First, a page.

Nanotechnology Project


Public Awareness of Nano Grows - Majority Remain Unaware

Poll Reveals Education & Government Oversight Key to Unlocking Nanotech Potential

WASHINGTON— Research findings released today from the first major national poll on nanotechnology in more than two years indicate that while more Americans are now aware of the emerging science, the majority of the public still has heard little to nothing about it. The poll also finds that the public looks to the federal government and independent parties to oversee nanotechnology research and development. These results, according to experts, necessitate increased education and stronger oversight as a means to increase public confidence in nanotechnology.

The poll, a telephone survey of 1,014 U.S. adults, was commissioned by the Project on Emerging Nanotechnologies at the Woodrow Wilson International Center for Scholars and conducted by independent research firm Peter D. Hart Research Associates in August 2006.

Findings reveal that one in 10 Americans have heard a lot about nanotechnology and 20% say they have heard some – nearly double the number of Americans aware of the technology in 2004. But, 42% of Americans have no awareness of it at all. Older Americans and women, the groups most likely to use consumer products containing nanotechnology materials such as skin-care products and cosmetics, are the least informed about nanotechnology. Importantly, those individuals with an awareness of nanotechnology are more likely to believe the benefits of this emerging technology outweigh the potential risks—supporting experts’ assertions that open discourse and information about nanotechnology is crucial in establishing positive sentiment among the American public.

“Nanotechnology is increasingly being incorporated into Americans’ daily lives, from the sunscreens that they wear to the golf clubs they swing and the computers they operate. With this increased use, specifically in those products that are ingested or used topically on the skin, it is essential that the public be aware of what nanotechnology is and the benefits and potential risks it presents,” said David Rejeski, director, Project on Emerging Nanotechnologies. “Our purpose in conducting this poll is rooted in the very heart of the Project’s mission: to spark discussion about nanotechnology’s promise and about potential health and environmental risks. The findings indicate the time is ripe for government and industry to do more to educate and engage Americans about nanotechnology’s tremendous potential and to conduct strategic research into possible risks.”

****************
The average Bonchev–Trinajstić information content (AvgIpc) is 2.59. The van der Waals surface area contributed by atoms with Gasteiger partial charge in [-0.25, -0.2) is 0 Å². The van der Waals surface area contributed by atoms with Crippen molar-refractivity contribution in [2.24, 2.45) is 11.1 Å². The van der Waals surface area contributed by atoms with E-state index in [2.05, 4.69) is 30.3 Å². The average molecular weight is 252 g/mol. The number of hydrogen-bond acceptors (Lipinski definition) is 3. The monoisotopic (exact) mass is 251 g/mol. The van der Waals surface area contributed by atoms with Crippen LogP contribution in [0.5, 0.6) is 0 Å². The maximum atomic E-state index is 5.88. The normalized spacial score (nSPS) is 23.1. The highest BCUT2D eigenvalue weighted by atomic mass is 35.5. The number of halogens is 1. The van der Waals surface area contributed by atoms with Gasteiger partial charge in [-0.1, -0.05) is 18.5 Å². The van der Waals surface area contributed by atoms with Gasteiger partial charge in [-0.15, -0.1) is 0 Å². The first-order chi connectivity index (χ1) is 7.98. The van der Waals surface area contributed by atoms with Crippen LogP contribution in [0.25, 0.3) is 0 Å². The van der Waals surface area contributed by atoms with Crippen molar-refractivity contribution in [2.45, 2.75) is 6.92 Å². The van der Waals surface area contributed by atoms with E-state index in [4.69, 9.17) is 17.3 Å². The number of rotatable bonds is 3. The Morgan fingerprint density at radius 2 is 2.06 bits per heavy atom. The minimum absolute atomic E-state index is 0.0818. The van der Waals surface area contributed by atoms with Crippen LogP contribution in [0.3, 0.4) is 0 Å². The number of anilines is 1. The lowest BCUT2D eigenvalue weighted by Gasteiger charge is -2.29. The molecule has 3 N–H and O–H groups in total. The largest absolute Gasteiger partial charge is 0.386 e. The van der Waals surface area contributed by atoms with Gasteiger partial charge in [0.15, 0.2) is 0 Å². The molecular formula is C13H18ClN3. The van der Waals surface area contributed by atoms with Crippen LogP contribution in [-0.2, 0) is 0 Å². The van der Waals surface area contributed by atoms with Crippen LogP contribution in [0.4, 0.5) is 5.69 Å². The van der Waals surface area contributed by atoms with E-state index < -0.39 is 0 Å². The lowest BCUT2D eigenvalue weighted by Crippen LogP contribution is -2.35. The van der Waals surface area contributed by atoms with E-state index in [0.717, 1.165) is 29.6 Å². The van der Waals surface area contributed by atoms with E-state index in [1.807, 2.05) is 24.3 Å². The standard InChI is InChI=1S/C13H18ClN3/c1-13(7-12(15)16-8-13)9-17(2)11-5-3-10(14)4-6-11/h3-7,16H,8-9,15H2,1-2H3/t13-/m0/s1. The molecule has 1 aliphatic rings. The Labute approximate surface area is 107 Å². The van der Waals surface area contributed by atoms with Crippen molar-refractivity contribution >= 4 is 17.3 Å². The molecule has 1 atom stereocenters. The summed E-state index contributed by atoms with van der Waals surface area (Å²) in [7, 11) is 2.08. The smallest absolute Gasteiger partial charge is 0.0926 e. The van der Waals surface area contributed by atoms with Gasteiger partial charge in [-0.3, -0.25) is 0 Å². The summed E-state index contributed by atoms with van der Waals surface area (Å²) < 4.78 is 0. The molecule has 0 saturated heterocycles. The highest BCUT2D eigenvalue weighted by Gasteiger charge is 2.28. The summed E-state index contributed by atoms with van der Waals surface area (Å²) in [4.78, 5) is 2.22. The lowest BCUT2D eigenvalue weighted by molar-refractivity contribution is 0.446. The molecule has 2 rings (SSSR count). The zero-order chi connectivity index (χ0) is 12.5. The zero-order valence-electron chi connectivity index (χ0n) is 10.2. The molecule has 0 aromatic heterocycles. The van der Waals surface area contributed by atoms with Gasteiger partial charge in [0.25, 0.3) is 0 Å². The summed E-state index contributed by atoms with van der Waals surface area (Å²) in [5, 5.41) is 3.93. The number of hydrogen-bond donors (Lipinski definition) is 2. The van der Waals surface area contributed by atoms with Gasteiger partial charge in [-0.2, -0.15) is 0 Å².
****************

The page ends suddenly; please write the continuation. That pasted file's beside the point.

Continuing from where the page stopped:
Findings from the survey also indicate that majorities of Americans feel that the federal government (55%), universities and independent researchers (54%) have a role in overseeing scientific and technological advancements such as nanotechnology rather than relying on self-regulation by private companies and industry, especially for non-prescription over-the-counter (OTC) cosmetics and skin care products. In fact, only 12% of consumers believe the companies that manufacture these products should be exclusively responsible for regulating their safety.

Other findings from the Public Poll on Nano Awareness and Trust include:

  • Men aged 18 to 49, adults with at least a college education, and adults with higher incomes are more likely to have heard about nanotechnology.

  • Fifty-nine percent of adults age 65 and over have not heard about nanotechnology.

  • More than one third (35%) of the public believes that the risks will outweigh benefits, 15% think the benefits will outweigh risks and 7% say that the risks and benefits will be about equal. Forty-three percent are not sure.

  • More than half (52%) of women are not sure about the benefit/risks trade-off, compared with 34% of men. Fifty-eight percent of older women (age 50 and above) are not clear about the trade-off.

  • Americans who have heard a lot about nanotechnology and men aged 18 to 49 are most likely to believe that the benefits of nano outweigh the risks. Almost half (46%) of those who have heard a lot, and 25% of men aged 18 to 19 think benefits will outweigh risks.

  • Political party affiliation is not a factor affecting opinions on oversight responsibility.

The poll results come just prior to the Food and Drug Administration’s first major public meeting on FDA-regulated products containing nanotechnology materials on October 10. Additionally, the U.S. House of Representatives Committee on Science will hold a hearing on September 21 on “Research on Environmental and Safety Impacts of Nanotechnology: What are the Federal Agencies Doing?” Dr. Andrew Maynard, chief science advisor of the Project on Emerging Nanotechnologies will testify.